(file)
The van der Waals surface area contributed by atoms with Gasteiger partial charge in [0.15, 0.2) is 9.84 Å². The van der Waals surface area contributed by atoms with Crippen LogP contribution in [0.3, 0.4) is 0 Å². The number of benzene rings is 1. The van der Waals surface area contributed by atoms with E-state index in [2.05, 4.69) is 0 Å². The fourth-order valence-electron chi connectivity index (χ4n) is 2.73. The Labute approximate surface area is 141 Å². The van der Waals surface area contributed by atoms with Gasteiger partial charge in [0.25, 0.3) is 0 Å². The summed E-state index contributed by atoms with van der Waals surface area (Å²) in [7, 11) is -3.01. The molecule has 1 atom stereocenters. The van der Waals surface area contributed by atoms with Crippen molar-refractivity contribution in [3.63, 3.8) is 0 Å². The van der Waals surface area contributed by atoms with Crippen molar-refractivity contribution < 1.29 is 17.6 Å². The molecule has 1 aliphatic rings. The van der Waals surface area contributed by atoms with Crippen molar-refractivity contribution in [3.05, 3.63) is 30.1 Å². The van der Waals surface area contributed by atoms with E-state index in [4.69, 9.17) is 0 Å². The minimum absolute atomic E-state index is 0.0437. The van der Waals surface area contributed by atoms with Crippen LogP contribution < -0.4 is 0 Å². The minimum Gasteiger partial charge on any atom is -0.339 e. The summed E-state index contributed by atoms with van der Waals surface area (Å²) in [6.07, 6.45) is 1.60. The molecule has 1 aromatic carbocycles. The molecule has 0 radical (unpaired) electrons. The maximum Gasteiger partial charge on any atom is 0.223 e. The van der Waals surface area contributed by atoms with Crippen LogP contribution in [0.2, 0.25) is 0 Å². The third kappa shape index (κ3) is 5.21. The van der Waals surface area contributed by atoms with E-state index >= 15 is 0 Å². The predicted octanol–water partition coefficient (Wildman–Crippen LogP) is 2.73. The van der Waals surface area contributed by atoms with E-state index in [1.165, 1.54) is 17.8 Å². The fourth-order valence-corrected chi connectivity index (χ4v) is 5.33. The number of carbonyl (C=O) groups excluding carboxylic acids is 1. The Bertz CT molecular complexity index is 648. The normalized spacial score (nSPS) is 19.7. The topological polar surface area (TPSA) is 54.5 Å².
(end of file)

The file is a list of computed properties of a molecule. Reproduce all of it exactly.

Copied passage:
The van der Waals surface area contributed by atoms with Gasteiger partial charge in [0.15, 0.2) is 9.84 Å². The van der Waals surface area contributed by atoms with Crippen LogP contribution in [0.3, 0.4) is 0 Å². The number of benzene rings is 1. The van der Waals surface area contributed by atoms with E-state index in [2.05, 4.69) is 0 Å². The fourth-order valence-electron chi connectivity index (χ4n) is 2.73. The Labute approximate surface area is 141 Å². The van der Waals surface area contributed by atoms with Gasteiger partial charge in [0.25, 0.3) is 0 Å². The summed E-state index contributed by atoms with van der Waals surface area (Å²) in [7, 11) is -3.01. The molecule has 1 atom stereocenters. The van der Waals surface area contributed by atoms with Crippen molar-refractivity contribution in [3.63, 3.8) is 0 Å². The van der Waals surface area contributed by atoms with Crippen molar-refractivity contribution < 1.29 is 17.6 Å². The molecule has 1 aliphatic rings. The van der Waals surface area contributed by atoms with Crippen molar-refractivity contribution in [3.05, 3.63) is 30.1 Å². The van der Waals surface area contributed by atoms with E-state index in [4.69, 9.17) is 0 Å². The minimum absolute atomic E-state index is 0.0437. The van der Waals surface area contributed by atoms with Crippen LogP contribution < -0.4 is 0 Å². The minimum Gasteiger partial charge on any atom is -0.339 e. The summed E-state index contributed by atoms with van der Waals surface area (Å²) in [6.07, 6.45) is 1.60. The molecule has 1 aromatic carbocycles. The molecule has 0 radical (unpaired) electrons. The maximum Gasteiger partial charge on any atom is 0.223 e. The van der Waals surface area contributed by atoms with Crippen LogP contribution in [0.2, 0.25) is 0 Å². The third kappa shape index (κ3) is 5.21. The van der Waals surface area contributed by atoms with E-state index >= 15 is 0 Å². The predicted octanol–water partition coefficient (Wildman–Crippen LogP) is 2.73. The van der Waals surface area contributed by atoms with E-state index in [1.165, 1.54) is 17.8 Å². The fourth-order valence-corrected chi connectivity index (χ4v) is 5.33. The number of carbonyl (C=O) groups excluding carboxylic acids is 1. The Bertz CT molecular complexity index is 648. The normalized spacial score (nSPS) is 19.7. The topological polar surface area (TPSA) is 54.5 Å².